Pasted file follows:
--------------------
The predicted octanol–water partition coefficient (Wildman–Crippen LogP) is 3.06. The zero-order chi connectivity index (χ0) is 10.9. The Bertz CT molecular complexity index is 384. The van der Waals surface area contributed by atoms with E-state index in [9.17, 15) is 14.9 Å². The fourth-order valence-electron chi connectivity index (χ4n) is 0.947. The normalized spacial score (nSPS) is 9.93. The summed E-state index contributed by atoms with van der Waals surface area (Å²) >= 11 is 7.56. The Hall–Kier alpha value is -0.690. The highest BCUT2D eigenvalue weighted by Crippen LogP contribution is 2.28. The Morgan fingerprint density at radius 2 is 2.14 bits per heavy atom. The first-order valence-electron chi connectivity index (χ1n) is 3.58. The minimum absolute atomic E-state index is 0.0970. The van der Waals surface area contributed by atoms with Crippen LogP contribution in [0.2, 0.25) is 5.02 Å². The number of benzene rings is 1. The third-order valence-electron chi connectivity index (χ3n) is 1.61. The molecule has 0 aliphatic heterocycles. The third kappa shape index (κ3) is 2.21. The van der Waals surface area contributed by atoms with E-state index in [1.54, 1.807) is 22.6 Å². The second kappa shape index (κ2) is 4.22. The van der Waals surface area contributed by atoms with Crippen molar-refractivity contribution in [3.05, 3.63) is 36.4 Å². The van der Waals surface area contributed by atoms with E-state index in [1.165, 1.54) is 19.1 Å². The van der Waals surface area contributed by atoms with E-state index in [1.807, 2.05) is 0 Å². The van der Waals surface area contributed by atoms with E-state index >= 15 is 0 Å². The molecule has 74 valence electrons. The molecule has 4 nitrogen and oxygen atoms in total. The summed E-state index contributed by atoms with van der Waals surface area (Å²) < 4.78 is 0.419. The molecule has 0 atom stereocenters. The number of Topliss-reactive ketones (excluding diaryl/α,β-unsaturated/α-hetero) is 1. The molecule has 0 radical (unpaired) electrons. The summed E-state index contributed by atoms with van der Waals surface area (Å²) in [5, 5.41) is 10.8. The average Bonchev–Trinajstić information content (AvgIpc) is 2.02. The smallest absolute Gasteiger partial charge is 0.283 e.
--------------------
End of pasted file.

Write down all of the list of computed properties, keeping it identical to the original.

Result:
The predicted octanol–water partition coefficient (Wildman–Crippen LogP) is 3.06. The zero-order chi connectivity index (χ0) is 10.9. The Bertz CT molecular complexity index is 384. The van der Waals surface area contributed by atoms with E-state index in [9.17, 15) is 14.9 Å². The fourth-order valence-electron chi connectivity index (χ4n) is 0.947. The normalized spacial score (nSPS) is 9.93. The summed E-state index contributed by atoms with van der Waals surface area (Å²) >= 11 is 7.56. The Hall–Kier alpha value is -0.690. The highest BCUT2D eigenvalue weighted by Crippen LogP contribution is 2.28. The Morgan fingerprint density at radius 2 is 2.14 bits per heavy atom. The first-order valence-electron chi connectivity index (χ1n) is 3.58. The minimum absolute atomic E-state index is 0.0970. The van der Waals surface area contributed by atoms with Crippen LogP contribution in [0.2, 0.25) is 5.02 Å². The number of benzene rings is 1. The third-order valence-electron chi connectivity index (χ3n) is 1.61. The molecule has 0 aliphatic heterocycles. The third kappa shape index (κ3) is 2.21. The van der Waals surface area contributed by atoms with E-state index in [1.54, 1.807) is 22.6 Å². The second kappa shape index (κ2) is 4.22. The van der Waals surface area contributed by atoms with Crippen molar-refractivity contribution in [3.05, 3.63) is 36.4 Å². The van der Waals surface area contributed by atoms with E-state index in [1.165, 1.54) is 19.1 Å². The van der Waals surface area contributed by atoms with E-state index in [1.807, 2.05) is 0 Å². The van der Waals surface area contributed by atoms with E-state index >= 15 is 0 Å². The molecule has 74 valence electrons. The molecule has 4 nitrogen and oxygen atoms in total. The summed E-state index contributed by atoms with van der Waals surface area (Å²) < 4.78 is 0.419. The molecule has 0 atom stereocenters. The number of Topliss-reactive ketones (excluding diaryl/α,β-unsaturated/α-hetero) is 1. The molecule has 0 radical (unpaired) electrons. The summed E-state index contributed by atoms with van der Waals surface area (Å²) in [5, 5.41) is 10.8. The average Bonchev–Trinajstić information content (AvgIpc) is 2.02. The smallest absolute Gasteiger partial charge is 0.283 e.